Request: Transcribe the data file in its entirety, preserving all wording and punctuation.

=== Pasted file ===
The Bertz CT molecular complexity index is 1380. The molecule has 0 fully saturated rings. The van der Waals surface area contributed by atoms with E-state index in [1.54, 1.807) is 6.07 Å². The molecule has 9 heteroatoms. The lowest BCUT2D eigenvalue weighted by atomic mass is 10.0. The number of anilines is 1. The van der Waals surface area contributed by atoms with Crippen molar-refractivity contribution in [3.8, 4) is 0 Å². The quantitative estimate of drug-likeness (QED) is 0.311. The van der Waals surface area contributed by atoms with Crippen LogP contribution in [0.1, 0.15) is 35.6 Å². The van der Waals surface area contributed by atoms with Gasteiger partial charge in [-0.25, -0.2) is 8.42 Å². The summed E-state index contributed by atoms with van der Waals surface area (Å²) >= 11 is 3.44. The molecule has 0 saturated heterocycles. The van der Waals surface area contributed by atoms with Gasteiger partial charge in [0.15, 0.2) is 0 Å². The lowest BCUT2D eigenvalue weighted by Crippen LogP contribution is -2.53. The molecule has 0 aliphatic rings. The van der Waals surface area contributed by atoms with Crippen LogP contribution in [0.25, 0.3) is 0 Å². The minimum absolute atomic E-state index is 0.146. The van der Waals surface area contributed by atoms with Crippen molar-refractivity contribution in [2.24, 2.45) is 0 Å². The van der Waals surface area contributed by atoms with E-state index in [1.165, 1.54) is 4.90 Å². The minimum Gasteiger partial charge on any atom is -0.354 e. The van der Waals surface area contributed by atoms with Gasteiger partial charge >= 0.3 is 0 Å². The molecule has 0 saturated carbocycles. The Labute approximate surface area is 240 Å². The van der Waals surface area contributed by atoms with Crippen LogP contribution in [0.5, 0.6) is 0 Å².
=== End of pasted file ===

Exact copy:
The Bertz CT molecular complexity index is 1380. The molecule has 0 fully saturated rings. The van der Waals surface area contributed by atoms with E-state index in [1.54, 1.807) is 6.07 Å². The molecule has 9 heteroatoms. The lowest BCUT2D eigenvalue weighted by atomic mass is 10.0. The number of anilines is 1. The van der Waals surface area contributed by atoms with Crippen molar-refractivity contribution in [3.8, 4) is 0 Å². The quantitative estimate of drug-likeness (QED) is 0.311. The van der Waals surface area contributed by atoms with Crippen LogP contribution in [0.1, 0.15) is 35.6 Å². The van der Waals surface area contributed by atoms with Gasteiger partial charge in [-0.25, -0.2) is 8.42 Å². The summed E-state index contributed by atoms with van der Waals surface area (Å²) >= 11 is 3.44. The molecule has 0 saturated heterocycles. The van der Waals surface area contributed by atoms with Gasteiger partial charge in [0.15, 0.2) is 0 Å². The lowest BCUT2D eigenvalue weighted by Crippen LogP contribution is -2.53. The molecule has 0 aliphatic rings. The van der Waals surface area contributed by atoms with Crippen LogP contribution in [0.25, 0.3) is 0 Å². The minimum absolute atomic E-state index is 0.146. The van der Waals surface area contributed by atoms with Crippen molar-refractivity contribution in [2.24, 2.45) is 0 Å². The van der Waals surface area contributed by atoms with E-state index in [1.165, 1.54) is 4.90 Å². The minimum Gasteiger partial charge on any atom is -0.354 e. The van der Waals surface area contributed by atoms with Gasteiger partial charge >= 0.3 is 0 Å². The molecule has 0 saturated carbocycles. The Labute approximate surface area is 240 Å². The van der Waals surface area contributed by atoms with Crippen LogP contribution in [0.5, 0.6) is 0 Å².